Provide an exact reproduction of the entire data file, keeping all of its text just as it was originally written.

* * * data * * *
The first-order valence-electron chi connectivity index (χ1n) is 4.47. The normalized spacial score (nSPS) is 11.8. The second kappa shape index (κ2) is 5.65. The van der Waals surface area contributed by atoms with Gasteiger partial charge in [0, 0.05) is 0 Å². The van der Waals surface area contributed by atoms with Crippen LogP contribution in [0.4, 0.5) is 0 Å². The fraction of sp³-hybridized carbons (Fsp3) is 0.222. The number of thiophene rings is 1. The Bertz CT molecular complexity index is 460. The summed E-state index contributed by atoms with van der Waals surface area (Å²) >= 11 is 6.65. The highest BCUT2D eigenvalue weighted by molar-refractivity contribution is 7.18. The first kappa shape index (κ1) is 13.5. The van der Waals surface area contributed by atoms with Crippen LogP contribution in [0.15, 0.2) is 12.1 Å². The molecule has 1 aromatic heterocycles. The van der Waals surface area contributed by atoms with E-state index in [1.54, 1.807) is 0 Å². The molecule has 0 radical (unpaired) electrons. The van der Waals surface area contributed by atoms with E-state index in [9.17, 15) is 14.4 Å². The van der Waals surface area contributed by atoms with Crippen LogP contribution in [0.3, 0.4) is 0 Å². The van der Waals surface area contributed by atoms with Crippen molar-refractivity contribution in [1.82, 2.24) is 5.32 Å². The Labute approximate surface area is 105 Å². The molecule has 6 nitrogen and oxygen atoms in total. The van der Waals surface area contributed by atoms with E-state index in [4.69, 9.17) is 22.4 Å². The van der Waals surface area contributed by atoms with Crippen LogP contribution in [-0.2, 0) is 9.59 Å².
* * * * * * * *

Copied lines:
The first-order valence-electron chi connectivity index (χ1n) is 4.47. The normalized spacial score (nSPS) is 11.8. The second kappa shape index (κ2) is 5.65. The van der Waals surface area contributed by atoms with Gasteiger partial charge in [0, 0.05) is 0 Å². The van der Waals surface area contributed by atoms with Crippen LogP contribution in [0.4, 0.5) is 0 Å². The fraction of sp³-hybridized carbons (Fsp3) is 0.222. The number of thiophene rings is 1. The Bertz CT molecular complexity index is 460. The summed E-state index contributed by atoms with van der Waals surface area (Å²) >= 11 is 6.65. The highest BCUT2D eigenvalue weighted by molar-refractivity contribution is 7.18. The first kappa shape index (κ1) is 13.5. The van der Waals surface area contributed by atoms with Crippen LogP contribution in [0.15, 0.2) is 12.1 Å². The molecule has 1 aromatic heterocycles. The van der Waals surface area contributed by atoms with E-state index in [1.54, 1.807) is 0 Å². The molecule has 0 radical (unpaired) electrons. The van der Waals surface area contributed by atoms with E-state index in [9.17, 15) is 14.4 Å². The van der Waals surface area contributed by atoms with Crippen LogP contribution in [0.3, 0.4) is 0 Å². The van der Waals surface area contributed by atoms with Crippen molar-refractivity contribution in [1.82, 2.24) is 5.32 Å². The Labute approximate surface area is 105 Å². The molecule has 6 nitrogen and oxygen atoms in total. The van der Waals surface area contributed by atoms with E-state index in [4.69, 9.17) is 22.4 Å². The van der Waals surface area contributed by atoms with Crippen LogP contribution in [-0.2, 0) is 9.59 Å².